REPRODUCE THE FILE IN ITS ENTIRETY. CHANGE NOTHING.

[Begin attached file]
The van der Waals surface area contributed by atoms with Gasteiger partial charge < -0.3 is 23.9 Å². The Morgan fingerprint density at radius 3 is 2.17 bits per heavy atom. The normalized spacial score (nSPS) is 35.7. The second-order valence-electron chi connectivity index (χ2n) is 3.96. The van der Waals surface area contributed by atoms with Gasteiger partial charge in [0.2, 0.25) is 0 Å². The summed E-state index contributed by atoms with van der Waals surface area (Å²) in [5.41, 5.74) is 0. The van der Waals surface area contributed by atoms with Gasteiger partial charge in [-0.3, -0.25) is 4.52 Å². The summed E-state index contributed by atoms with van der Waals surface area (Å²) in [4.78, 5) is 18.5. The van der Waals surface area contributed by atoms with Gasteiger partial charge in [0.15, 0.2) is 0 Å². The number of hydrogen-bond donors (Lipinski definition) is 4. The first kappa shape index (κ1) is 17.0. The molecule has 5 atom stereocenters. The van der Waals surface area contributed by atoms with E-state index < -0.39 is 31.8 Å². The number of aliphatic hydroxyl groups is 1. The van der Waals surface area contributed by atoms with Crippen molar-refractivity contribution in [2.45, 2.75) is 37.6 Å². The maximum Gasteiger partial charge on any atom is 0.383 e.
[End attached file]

The van der Waals surface area contributed by atoms with Gasteiger partial charge < -0.3 is 23.9 Å². The Morgan fingerprint density at radius 3 is 2.17 bits per heavy atom. The normalized spacial score (nSPS) is 35.7. The second-order valence-electron chi connectivity index (χ2n) is 3.96. The van der Waals surface area contributed by atoms with Gasteiger partial charge in [0.2, 0.25) is 0 Å². The summed E-state index contributed by atoms with van der Waals surface area (Å²) in [5.41, 5.74) is 0. The van der Waals surface area contributed by atoms with Gasteiger partial charge in [-0.3, -0.25) is 4.52 Å². The summed E-state index contributed by atoms with van der Waals surface area (Å²) in [4.78, 5) is 18.5. The van der Waals surface area contributed by atoms with Gasteiger partial charge in [0.15, 0.2) is 0 Å². The number of hydrogen-bond donors (Lipinski definition) is 4. The first kappa shape index (κ1) is 17.0. The molecule has 5 atom stereocenters. The van der Waals surface area contributed by atoms with E-state index < -0.39 is 31.8 Å². The number of aliphatic hydroxyl groups is 1. The van der Waals surface area contributed by atoms with Crippen molar-refractivity contribution in [2.45, 2.75) is 37.6 Å². The maximum Gasteiger partial charge on any atom is 0.383 e.